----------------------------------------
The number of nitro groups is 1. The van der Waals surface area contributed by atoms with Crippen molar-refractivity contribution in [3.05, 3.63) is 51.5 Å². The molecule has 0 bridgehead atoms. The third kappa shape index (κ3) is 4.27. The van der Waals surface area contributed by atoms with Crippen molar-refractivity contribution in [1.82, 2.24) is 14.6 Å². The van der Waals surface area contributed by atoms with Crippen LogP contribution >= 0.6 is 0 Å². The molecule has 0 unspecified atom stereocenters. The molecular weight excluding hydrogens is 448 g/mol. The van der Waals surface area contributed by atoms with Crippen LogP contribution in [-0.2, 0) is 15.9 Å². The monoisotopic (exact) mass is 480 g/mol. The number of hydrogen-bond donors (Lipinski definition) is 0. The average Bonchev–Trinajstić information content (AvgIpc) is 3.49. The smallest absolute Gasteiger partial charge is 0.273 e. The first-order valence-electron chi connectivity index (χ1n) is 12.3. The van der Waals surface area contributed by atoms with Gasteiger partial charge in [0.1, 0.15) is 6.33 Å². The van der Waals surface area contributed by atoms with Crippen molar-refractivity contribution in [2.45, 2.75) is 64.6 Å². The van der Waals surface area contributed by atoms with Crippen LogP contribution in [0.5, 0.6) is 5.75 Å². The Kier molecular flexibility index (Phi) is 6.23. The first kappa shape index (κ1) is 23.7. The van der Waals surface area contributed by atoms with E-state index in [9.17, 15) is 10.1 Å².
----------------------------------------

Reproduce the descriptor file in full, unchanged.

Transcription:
The number of nitro groups is 1. The van der Waals surface area contributed by atoms with Crippen molar-refractivity contribution in [3.05, 3.63) is 51.5 Å². The molecule has 0 bridgehead atoms. The third kappa shape index (κ3) is 4.27. The van der Waals surface area contributed by atoms with Crippen molar-refractivity contribution in [1.82, 2.24) is 14.6 Å². The van der Waals surface area contributed by atoms with Crippen LogP contribution >= 0.6 is 0 Å². The molecule has 0 unspecified atom stereocenters. The molecular weight excluding hydrogens is 448 g/mol. The van der Waals surface area contributed by atoms with Crippen LogP contribution in [-0.2, 0) is 15.9 Å². The monoisotopic (exact) mass is 480 g/mol. The number of hydrogen-bond donors (Lipinski definition) is 0. The average Bonchev–Trinajstić information content (AvgIpc) is 3.49. The smallest absolute Gasteiger partial charge is 0.273 e. The first-order valence-electron chi connectivity index (χ1n) is 12.3. The van der Waals surface area contributed by atoms with Gasteiger partial charge in [0.1, 0.15) is 6.33 Å². The van der Waals surface area contributed by atoms with Crippen molar-refractivity contribution in [2.45, 2.75) is 64.6 Å². The van der Waals surface area contributed by atoms with Crippen LogP contribution in [0.5, 0.6) is 5.75 Å². The Kier molecular flexibility index (Phi) is 6.23. The first kappa shape index (κ1) is 23.7. The van der Waals surface area contributed by atoms with E-state index in [9.17, 15) is 10.1 Å².